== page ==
It came away in my hands. The dog ate it. Honest. When Ryu Matsumoto, Japan’s minister for reconstruction, resigned after just a week in the job, one of the excuses he offered was almost as lame. He said he had the wrong blood type — B — which made him a more abrasive personality and accounted for his less-than-tactful remarks about some areas of Japan badly affected by the earthquake and tsunami earlier this year.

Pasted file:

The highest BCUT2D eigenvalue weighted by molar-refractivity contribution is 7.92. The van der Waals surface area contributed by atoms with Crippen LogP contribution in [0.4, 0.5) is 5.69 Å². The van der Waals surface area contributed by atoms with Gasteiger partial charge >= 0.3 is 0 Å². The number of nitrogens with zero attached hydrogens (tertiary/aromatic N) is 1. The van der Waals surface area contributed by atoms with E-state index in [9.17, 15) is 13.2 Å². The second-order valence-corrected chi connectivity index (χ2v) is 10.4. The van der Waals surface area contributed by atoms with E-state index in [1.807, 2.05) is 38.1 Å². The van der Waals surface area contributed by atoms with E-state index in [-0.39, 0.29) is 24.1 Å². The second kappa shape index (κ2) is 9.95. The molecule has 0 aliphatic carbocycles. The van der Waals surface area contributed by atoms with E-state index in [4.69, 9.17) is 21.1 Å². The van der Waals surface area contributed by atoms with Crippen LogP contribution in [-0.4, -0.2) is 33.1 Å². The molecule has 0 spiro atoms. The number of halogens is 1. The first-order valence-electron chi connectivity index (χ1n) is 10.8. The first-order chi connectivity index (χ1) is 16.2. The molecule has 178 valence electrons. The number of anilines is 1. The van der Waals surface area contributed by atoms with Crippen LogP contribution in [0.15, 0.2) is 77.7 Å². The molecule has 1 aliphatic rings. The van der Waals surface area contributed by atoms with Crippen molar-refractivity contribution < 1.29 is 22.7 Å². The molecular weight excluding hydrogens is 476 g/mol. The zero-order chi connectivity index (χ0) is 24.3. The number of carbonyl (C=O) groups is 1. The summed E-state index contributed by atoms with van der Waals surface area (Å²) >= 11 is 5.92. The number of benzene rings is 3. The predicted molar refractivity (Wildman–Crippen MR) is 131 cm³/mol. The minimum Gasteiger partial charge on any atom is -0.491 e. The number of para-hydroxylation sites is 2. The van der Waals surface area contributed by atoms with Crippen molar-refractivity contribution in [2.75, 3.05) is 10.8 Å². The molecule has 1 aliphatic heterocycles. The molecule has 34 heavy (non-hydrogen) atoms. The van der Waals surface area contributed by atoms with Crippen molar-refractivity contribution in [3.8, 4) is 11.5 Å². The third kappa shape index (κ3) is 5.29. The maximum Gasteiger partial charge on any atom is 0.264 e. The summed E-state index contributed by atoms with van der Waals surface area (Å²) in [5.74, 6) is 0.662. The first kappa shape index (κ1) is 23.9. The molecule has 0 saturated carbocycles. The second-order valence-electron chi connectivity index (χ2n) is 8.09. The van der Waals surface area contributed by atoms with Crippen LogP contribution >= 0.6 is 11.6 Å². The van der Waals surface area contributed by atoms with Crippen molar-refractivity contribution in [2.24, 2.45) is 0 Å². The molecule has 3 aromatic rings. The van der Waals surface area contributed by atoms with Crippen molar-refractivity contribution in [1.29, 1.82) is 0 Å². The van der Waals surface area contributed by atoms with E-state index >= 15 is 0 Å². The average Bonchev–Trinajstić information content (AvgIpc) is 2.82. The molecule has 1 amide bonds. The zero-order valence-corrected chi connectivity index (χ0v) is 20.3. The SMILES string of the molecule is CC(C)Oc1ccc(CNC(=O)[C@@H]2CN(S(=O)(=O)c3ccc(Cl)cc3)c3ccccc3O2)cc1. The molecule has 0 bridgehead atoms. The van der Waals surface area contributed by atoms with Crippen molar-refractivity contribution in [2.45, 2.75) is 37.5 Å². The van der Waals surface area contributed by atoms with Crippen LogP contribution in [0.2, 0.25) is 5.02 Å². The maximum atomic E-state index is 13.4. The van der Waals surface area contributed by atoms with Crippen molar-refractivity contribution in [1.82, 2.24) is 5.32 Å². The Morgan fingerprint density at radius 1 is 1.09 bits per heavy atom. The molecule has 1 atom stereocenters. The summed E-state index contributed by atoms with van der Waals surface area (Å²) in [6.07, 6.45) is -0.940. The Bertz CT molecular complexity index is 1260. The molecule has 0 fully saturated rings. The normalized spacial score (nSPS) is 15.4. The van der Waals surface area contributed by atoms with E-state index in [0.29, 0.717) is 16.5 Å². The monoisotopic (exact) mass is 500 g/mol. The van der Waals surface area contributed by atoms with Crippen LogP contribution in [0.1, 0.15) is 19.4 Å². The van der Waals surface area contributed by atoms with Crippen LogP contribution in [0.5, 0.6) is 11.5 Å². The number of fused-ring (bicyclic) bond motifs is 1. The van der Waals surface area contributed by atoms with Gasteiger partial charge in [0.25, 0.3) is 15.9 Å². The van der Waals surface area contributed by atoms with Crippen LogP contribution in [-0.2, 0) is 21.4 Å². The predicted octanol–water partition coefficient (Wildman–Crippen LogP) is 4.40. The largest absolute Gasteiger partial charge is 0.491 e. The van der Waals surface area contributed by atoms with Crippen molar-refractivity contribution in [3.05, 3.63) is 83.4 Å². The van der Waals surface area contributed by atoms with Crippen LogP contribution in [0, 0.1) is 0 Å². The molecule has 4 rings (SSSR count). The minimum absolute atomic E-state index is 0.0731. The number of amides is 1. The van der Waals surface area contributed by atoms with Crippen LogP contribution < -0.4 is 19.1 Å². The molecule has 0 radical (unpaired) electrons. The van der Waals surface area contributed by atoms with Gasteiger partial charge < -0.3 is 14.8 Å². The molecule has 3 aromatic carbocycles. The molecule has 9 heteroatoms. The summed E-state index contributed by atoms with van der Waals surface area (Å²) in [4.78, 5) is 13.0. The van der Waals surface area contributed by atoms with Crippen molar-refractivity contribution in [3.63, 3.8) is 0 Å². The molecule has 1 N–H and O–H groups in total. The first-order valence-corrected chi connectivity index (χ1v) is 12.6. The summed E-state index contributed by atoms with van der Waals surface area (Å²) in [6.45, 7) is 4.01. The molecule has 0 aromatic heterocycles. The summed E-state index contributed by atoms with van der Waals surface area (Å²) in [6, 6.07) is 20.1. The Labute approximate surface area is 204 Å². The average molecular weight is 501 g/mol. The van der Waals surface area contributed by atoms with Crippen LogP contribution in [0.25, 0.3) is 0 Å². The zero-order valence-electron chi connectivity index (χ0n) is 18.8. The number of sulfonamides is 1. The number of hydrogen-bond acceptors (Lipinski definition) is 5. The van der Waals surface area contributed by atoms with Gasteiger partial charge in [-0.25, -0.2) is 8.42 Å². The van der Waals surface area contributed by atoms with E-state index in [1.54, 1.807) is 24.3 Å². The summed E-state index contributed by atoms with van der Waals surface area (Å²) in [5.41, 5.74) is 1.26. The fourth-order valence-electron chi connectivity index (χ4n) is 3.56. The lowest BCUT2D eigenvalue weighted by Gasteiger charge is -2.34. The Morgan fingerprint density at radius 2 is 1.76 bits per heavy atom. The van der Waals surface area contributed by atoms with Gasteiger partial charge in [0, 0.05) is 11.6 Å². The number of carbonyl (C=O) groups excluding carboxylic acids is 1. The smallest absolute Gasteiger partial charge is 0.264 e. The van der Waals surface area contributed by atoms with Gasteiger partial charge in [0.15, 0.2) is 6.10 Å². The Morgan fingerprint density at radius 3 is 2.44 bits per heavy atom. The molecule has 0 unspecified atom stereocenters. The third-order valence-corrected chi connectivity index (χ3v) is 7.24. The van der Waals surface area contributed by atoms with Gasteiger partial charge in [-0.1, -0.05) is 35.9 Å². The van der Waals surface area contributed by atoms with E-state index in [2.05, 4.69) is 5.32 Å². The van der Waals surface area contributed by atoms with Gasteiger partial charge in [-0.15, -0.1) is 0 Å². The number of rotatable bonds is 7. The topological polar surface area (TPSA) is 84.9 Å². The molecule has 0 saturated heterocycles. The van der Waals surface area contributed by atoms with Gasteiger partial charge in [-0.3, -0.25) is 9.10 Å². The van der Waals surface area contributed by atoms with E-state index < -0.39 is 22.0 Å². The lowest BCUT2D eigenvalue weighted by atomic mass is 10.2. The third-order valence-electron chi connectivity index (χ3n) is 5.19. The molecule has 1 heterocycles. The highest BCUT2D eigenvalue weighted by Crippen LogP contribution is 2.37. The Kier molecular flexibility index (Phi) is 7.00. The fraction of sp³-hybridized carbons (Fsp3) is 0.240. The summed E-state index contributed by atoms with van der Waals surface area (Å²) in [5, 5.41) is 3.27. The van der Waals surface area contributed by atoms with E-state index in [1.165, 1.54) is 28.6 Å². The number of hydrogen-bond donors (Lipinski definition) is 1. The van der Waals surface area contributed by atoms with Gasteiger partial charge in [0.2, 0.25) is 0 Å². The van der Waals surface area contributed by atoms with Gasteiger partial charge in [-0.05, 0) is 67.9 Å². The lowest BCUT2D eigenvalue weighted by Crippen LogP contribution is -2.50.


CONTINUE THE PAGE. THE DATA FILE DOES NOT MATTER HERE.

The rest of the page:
Most people in the UK haven’t a clue what blood type and aren’t much bothered either way. But in Japan there is a widely held belief that blood groups can predict personality, temperament and compatibility with other people; so much so that many newspapers, magazines and TV shows carry daily blood horoscopes.
The idea took hold in the 1920s, when Japanese doctors were looking for proof that the Taiwanese were racially inferior and found that 41.2% of them had type O blood compared with only 23.8% of the Japanese. Even though this theory was discredited in the 1930s, its influence still lingers in popular culture …
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